SOCI 1P80 Lecture Notes - State School, 1990 United States Census, Oglala Lakota County, South Dakota

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30 Jan 2013
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Collective Action
Pan-Indianism refers to intertribal social movements in which several tribes, joined by political goals
but not by kinship, unite in a common identity. Today, these pan-Indian efforts are most vividly seen in
cultural efforts and political protests of government policies.
• Proponents of this movement see the tribes as captive nations or internal colonies. They generally see
the enemy as the federal government. Until recently, pan-Indian efforts usually failed to overcome the
cultural differences and distrust between tribal groups. Although there are some exceptions (e.g., the
Ghost Dance), it took nearly a century and a half of BIA policies to accomplish a significant level of
unification.
• A recent and the most visible pan-Indian group is the American Indian Movement (AIM), which initially
created a patrol to monitor police actions and document charges of police brutality. Eventually, it
promoted programs for alcohol rehabilitation and school reform. By 1972, AIM was nationally known
not for its neighborhood-based reforms but for its aggressive confrontations with the BIA and law
enforcement agencies.
Native Americans Today
1) Religious and Spiritual Expression
• Like other aspects of Native American culture, the expression of religion is diverse, reflecting the
variety of tribal traditions and the assimilationist pressure of the Europeans. Initially, missionaries and
settlers expected Native Americans simply to forsake their traditions for European Christianity, and, as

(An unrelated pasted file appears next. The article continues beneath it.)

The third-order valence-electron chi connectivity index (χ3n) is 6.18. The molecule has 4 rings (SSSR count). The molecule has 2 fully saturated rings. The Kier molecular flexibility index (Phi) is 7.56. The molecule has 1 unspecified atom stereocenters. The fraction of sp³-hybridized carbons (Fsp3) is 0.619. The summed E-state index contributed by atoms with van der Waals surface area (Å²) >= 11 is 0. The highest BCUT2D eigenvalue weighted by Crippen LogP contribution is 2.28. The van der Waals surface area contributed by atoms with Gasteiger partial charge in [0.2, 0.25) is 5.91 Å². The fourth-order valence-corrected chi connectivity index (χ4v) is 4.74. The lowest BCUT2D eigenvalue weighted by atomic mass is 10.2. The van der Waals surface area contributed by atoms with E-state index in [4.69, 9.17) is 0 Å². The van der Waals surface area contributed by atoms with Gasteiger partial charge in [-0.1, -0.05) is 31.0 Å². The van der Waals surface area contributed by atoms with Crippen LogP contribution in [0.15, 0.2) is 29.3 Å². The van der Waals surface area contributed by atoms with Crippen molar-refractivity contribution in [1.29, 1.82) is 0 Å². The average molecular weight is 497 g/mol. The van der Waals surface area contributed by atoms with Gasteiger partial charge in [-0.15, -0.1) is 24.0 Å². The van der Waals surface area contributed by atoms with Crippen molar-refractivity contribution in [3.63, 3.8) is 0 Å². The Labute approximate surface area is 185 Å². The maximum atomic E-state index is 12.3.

in the case of the Ghost Dance, sometimes force was used to do so.
• Today’s Native Americans are asking that their cultural traditions be recognized as an expression of
pluralist rather than assimilationist coexistence.
• Today, many Protestant churches and Roman Catholic parishes with large tribal congregations
incorporate customs such as the sacred pipe ceremony, native incenses, ceremonies affirming care for
the earth, and services and hymns in native languages. After generations of formal and informal
pressure to adopt Christian faiths and their rituals, in 1978 Congress enacted the American Indian
Religious Freedom Act, which declares that it is the government’s policy to “protect and preserve the
inherent right of American Indians to believe, express, and practice their traditional religions.” This act
was amended in 1994 to allow Native Americans the right to use, transport, and possess peyote for
religious purposes.
• Another area of spiritual concern is the stockpiling of Native American relics, including burial remains.
Contemporary Native Americans are increasingly seeking the return of their ancestors’ remains and
artifacts, a demand that alarms museum and archeologists. The Native American Graves Protection and
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